For the last few months, I’ve been pushing myself to spend way more time self-reflecting on who I am.
My issue has been the fact that I keep self-reflecting on Caterina Sullivan, young businesswoman, not Cat, the person behind the businesswoman.
As a public figure, I have found it difficult to separate myself from my work. When I think about the person I am, I think about my work and my hobbies. I think about what I ‘do’ not how I think and feel. And it’s been working for me on a surface level. But things like this can only work so long before they totally back-fire. And that’s the stage I’m dealing with now.
I haven’t been able to separately take time to self-reflect on Cat, who she is, what she’s been through and how that affects others, especially the people close to her. I have been going at such a pace, always focusing on the next big project or on getting my physical and mental health right that I have forgotten to check in with me and how I’m doing and check in with the people supporting me and how they’re doing.
I’ve been able to give a lot to people in very superficial ways — cook for people, take people to lunch when they’re down, listen as people bounce business ideas off me — but I haven’t been able to completely put my life aside and focus on how the people close to me are feeling on a deeper level.
And I’ve decided I need to fix that.
I write this today because I never want to see other young people fall into this trap. It is all too easy to self-reflect on our superficial goals, but it is incredibly difficult to self-reflect on who we are as people. We are not necessarily taught how to do that either as we are growing up. We are pushed to reflect on how our actions might be right or wrong — but not on our core make-up as human beings.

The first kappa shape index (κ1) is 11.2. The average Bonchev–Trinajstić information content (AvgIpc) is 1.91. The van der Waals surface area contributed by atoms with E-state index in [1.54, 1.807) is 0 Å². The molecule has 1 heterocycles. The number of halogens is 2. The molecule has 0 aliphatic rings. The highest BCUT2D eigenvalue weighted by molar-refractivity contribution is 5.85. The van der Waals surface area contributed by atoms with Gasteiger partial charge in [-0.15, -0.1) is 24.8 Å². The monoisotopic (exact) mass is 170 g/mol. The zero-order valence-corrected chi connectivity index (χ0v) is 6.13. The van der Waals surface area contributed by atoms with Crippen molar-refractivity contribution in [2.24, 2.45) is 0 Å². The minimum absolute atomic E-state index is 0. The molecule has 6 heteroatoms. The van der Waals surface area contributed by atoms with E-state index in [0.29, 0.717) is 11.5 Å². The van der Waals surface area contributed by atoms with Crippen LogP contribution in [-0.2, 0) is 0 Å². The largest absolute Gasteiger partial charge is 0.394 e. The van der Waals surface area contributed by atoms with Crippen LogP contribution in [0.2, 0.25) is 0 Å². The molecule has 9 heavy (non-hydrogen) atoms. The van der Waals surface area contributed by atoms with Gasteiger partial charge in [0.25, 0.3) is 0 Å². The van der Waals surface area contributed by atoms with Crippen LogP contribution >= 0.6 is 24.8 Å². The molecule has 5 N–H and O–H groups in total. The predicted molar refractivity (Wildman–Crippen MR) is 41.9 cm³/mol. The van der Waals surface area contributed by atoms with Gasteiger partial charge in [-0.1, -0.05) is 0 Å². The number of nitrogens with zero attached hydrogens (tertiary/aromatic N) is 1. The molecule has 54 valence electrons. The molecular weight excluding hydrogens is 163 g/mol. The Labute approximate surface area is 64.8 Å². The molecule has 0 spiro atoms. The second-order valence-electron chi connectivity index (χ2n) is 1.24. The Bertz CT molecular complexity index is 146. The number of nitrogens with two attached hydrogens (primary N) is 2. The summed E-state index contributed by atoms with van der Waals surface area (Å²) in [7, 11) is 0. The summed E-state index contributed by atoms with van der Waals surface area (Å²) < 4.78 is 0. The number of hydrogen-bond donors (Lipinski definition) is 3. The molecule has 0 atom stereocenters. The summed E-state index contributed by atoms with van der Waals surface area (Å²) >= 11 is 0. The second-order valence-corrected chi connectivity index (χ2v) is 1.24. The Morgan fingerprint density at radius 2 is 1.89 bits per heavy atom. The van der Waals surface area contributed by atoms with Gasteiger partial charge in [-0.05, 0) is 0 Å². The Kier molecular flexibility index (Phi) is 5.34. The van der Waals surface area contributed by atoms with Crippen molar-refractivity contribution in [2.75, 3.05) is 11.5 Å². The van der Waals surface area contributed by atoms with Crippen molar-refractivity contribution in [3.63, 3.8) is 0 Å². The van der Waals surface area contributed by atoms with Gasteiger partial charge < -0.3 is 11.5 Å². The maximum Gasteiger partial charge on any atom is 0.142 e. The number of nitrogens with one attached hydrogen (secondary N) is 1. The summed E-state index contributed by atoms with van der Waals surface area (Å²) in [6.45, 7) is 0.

Being a public figure has changed a lot about who I am in ways I never expected. I feel the unrelenting pressure of always having my life together. I feel like there are so many people I cannot be vulnerable with because I have convinced myself that they expect me to be operating at a certain level, which is impossible for a human being to operate at.
Becoming a voice in the community at such a young age is a huge responsibility. And I know I am not the only young voice to feel this pressure — to feel that little bit of imposter syndrome, to feel like you have to be someone you might not necessarily be. It’s taken me some time to let go of a lot of that, and I am still not completely in a space of understanding that there is someone underneath the public figure.
There is even more pressure on all young people, whether they are activists and advocates or passionate individuals following their dream, than there was ten years ago with the rise of social media. Sometimes a blessing, sometimes a curse, social media puts an intense amount of pressure on young people to have already figured out who they are and leaves very little room for meaningful self-reflection, unless you push yourself way outside of your comfort zone to do so.
These are my next steps, starting to understand true self-reflection. I don’t claim that I even have the faintest idea where to start, and I know that self-reflection and self-discovery is a different process for each individual person… but I encourage everyone to go out and find how best they can create time for meaningful self-reflection in their everyday lives. Google is a wonderful thing — look up techniques you can use, find interesting spaces away from your normal spots, use apps, write, read and most importantly, speak to other people about this. Self-reflection is often considered this way-out new age thing that people do — but it’s really not. Self-reflection is what creates empowered individuals with a strong sense of purpose.
I’ve committed to getting serious about actually learning who I am away from my work and my hobbies, taking time to self-reflect on Cat, not the businesswoman — because ultimately, the stronger and better Cat is, the more the businesswoman can flourish.